Frances Curran

From Wikipedia, the free encyclopedia
Jump to: navigation, search
Frances Curran
Member of the Scottish Parliament
for West of Scotland
In office
1 May 2003 – 3 May 2007
Personal details
Born (1961-05-21) 21 May 1961 (age 53)
Glasgow
Political party Scottish Socialist Party
Spouse(s) none
Children 1 son
Residence Partick

Frances Curran (born 21 May 1961) is a leading activist in the Scottish Socialist Party. She was a member of the Scottish Parliament for West of Scotland during 2003-07.[1] She was an unsuccessful candidate in the July 2008 Glasgow East by-election.[2] During the campaign, she was informed that the police had received death threats against her.[3]

She was formerly a member of the Labour Party and organiser for the entryist left wing Militant tendency group within the Party.[4] As a member of the Labour Party, she served as Youth representative on the party's National Executive Committee as a representative of the Militant-dominated Labour Party Young Socialists in the early 1980s. She joined the Scottish Socialist Party when it was formed in 1998.[1]

Campaigning[edit]

In July 2005, Curran played a leading role in organising the peaceful protest outside Gleneagles at the 2005 G8 Summit - as part of the G8 Alternatives group.[5] The previous week, she and other SSP MSPs took part in a protest within the Scottish Parliament, which led to them being suspended for the month of September and fined £30,000. This protest was due to their claim that the First Minister had gone back on his word that the parliament would support the rally outside the Perthshire hotel.

She has been campaigning for nutritious school meals to be provided free of charge to all Scottish schoolchildren, to tackle the twinned problems of ill health and bad diet in Scottish schoolchildren. Her campaign has attracted a wide base of support from a number of children's and health related charities. A bill to this effect was proposed in parliament in 2002 but was defeated, the bill is was resubmitted, following a Scottish Executive consultation which found that 96% of respondents were in favour of free school meals, however ran out of time before the end of her parliamentary term. The SNP eventually introduced a pilot scheme to provide free meals to children in primaries 1-3 in the wake of this popular support.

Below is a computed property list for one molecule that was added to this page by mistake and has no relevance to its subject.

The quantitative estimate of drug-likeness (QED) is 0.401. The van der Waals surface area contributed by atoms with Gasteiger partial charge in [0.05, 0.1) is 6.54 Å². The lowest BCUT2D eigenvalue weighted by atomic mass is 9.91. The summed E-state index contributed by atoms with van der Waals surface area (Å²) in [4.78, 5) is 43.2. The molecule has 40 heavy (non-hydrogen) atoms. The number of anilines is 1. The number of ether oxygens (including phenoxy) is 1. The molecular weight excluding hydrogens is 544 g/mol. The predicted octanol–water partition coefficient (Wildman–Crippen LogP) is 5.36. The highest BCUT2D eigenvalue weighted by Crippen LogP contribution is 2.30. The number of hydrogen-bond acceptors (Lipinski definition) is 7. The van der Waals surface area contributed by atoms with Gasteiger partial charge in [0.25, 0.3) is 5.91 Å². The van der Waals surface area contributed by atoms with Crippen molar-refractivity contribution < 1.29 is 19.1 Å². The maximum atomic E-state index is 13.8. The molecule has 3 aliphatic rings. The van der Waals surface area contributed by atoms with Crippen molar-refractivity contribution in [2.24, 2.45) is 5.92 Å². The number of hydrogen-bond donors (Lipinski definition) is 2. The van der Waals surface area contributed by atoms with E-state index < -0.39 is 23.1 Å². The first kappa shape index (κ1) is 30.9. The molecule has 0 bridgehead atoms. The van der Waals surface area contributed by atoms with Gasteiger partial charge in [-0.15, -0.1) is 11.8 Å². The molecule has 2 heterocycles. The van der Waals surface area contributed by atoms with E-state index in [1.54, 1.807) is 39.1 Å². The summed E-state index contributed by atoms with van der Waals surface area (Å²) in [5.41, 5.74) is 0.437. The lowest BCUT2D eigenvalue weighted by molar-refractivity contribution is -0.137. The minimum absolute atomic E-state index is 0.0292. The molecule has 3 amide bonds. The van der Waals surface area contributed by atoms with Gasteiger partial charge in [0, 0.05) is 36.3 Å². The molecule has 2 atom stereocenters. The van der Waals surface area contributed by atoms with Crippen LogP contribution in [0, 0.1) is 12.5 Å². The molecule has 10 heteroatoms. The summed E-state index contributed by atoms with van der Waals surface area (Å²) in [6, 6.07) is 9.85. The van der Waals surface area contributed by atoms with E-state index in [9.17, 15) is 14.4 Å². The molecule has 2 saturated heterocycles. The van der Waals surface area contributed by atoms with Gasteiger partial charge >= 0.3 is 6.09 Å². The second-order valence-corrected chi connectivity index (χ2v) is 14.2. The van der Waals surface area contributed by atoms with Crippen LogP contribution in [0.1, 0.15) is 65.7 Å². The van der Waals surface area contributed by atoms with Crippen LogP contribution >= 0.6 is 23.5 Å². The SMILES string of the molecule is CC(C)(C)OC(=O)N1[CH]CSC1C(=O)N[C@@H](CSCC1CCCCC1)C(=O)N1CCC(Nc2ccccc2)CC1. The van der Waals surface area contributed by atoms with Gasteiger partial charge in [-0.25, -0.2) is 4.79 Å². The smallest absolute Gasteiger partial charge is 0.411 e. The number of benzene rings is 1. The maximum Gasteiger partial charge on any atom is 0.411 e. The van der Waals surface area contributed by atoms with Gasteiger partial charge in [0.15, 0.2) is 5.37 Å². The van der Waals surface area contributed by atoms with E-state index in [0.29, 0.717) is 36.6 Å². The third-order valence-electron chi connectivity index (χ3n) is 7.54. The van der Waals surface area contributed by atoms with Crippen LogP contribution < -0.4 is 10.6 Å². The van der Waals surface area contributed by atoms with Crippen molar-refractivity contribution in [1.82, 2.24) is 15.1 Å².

As part of the Save Our Services campaign Frances was involved in community occupations to stop the closure of a school and community centre.

In January 2007 she was arrested but not charged at a peaceful anti-nuclear protest at Faslane as part of the Faslane 365 campaign.[6]

The SSP selected her as its no. 1 candidate in the Glasgow regional list for the Scottish Parliament election, 2011.[citation needed]

At the SSP conference in April 2011 she stood down as joint national spokesperson, for family reasons, and to concentrate on the post of Glasgow West branch secretary.

In 2012 she was elected to the SSP executive, and she was its candidate for the Hillhead ward at the Glasgow City Council election.

References[edit]

  1. ^ a b "Meet the candidates". The Herald. 2008-07-24. Retrieved 2010-07-25. 
  2. ^ "Glasgow East by-election: Labour demands recount as SNP claims victory". Daily Telegraph. 2008-07-25. Retrieved 2010-07-25. 
  3. ^ "Glasgow East: Curran warned of death threat". The Scotsman. 2008-07-23. Retrieved 2010-07-25. 
  4. ^ Roz Paterson "Scotland’s brave new world", Red Pepper, [May 2004]
  5. ^ "Protest peace pledge". Evening Telegraph. 2005-07-05. Retrieved 2010-07-25. 
  6. ^ "McConnell attacks Faslane demo". The Herald. 2007-01-12. Retrieved 2010-07-25.